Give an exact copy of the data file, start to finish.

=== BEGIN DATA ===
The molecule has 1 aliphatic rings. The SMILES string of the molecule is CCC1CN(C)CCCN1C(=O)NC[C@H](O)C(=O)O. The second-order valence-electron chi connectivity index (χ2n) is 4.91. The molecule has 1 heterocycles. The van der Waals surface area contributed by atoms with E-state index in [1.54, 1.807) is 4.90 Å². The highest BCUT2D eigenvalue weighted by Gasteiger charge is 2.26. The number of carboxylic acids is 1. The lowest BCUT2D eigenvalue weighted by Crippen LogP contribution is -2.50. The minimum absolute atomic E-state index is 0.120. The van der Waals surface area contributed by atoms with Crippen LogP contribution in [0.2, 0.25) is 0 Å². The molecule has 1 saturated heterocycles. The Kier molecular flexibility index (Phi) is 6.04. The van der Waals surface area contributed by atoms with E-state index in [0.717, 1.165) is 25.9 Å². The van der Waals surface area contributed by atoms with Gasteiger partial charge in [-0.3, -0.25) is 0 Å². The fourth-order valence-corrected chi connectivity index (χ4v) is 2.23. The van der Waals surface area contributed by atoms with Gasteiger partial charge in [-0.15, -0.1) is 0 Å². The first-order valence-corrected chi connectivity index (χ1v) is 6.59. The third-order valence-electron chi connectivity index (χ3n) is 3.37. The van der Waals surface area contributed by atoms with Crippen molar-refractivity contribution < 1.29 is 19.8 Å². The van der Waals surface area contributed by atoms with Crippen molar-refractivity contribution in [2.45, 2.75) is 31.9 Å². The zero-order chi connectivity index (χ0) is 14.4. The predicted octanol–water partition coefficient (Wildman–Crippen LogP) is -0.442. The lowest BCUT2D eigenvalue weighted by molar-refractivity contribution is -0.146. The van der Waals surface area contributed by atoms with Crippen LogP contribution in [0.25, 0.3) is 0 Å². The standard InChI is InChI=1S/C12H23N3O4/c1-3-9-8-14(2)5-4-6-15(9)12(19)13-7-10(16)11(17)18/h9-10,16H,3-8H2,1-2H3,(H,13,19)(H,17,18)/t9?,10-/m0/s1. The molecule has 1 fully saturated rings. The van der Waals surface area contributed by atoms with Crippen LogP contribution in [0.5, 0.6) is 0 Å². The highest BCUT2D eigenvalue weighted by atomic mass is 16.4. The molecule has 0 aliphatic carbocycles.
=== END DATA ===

The molecule has 1 aliphatic rings. The SMILES string of the molecule is CCC1CN(C)CCCN1C(=O)NC[C@H](O)C(=O)O. The second-order valence-electron chi connectivity index (χ2n) is 4.91. The molecule has 1 heterocycles. The van der Waals surface area contributed by atoms with E-state index in [1.54, 1.807) is 4.90 Å². The highest BCUT2D eigenvalue weighted by Gasteiger charge is 2.26. The number of carboxylic acids is 1. The lowest BCUT2D eigenvalue weighted by Crippen LogP contribution is -2.50. The minimum absolute atomic E-state index is 0.120. The van der Waals surface area contributed by atoms with Crippen LogP contribution in [0.2, 0.25) is 0 Å². The molecule has 1 saturated heterocycles. The Kier molecular flexibility index (Phi) is 6.04. The van der Waals surface area contributed by atoms with E-state index in [0.717, 1.165) is 25.9 Å². The van der Waals surface area contributed by atoms with Gasteiger partial charge in [-0.3, -0.25) is 0 Å². The fourth-order valence-corrected chi connectivity index (χ4v) is 2.23. The van der Waals surface area contributed by atoms with Gasteiger partial charge in [-0.15, -0.1) is 0 Å². The first-order valence-corrected chi connectivity index (χ1v) is 6.59. The third-order valence-electron chi connectivity index (χ3n) is 3.37. The van der Waals surface area contributed by atoms with Crippen molar-refractivity contribution < 1.29 is 19.8 Å². The van der Waals surface area contributed by atoms with Crippen molar-refractivity contribution in [2.45, 2.75) is 31.9 Å². The zero-order chi connectivity index (χ0) is 14.4. The predicted octanol–water partition coefficient (Wildman–Crippen LogP) is -0.442. The lowest BCUT2D eigenvalue weighted by molar-refractivity contribution is -0.146. The van der Waals surface area contributed by atoms with Crippen LogP contribution in [0.25, 0.3) is 0 Å². The standard InChI is InChI=1S/C12H23N3O4/c1-3-9-8-14(2)5-4-6-15(9)12(19)13-7-10(16)11(17)18/h9-10,16H,3-8H2,1-2H3,(H,13,19)(H,17,18)/t9?,10-/m0/s1. The molecule has 1 fully saturated rings. The van der Waals surface area contributed by atoms with Crippen LogP contribution in [0.5, 0.6) is 0 Å². The highest BCUT2D eigenvalue weighted by atomic mass is 16.4. The molecule has 0 aliphatic carbocycles.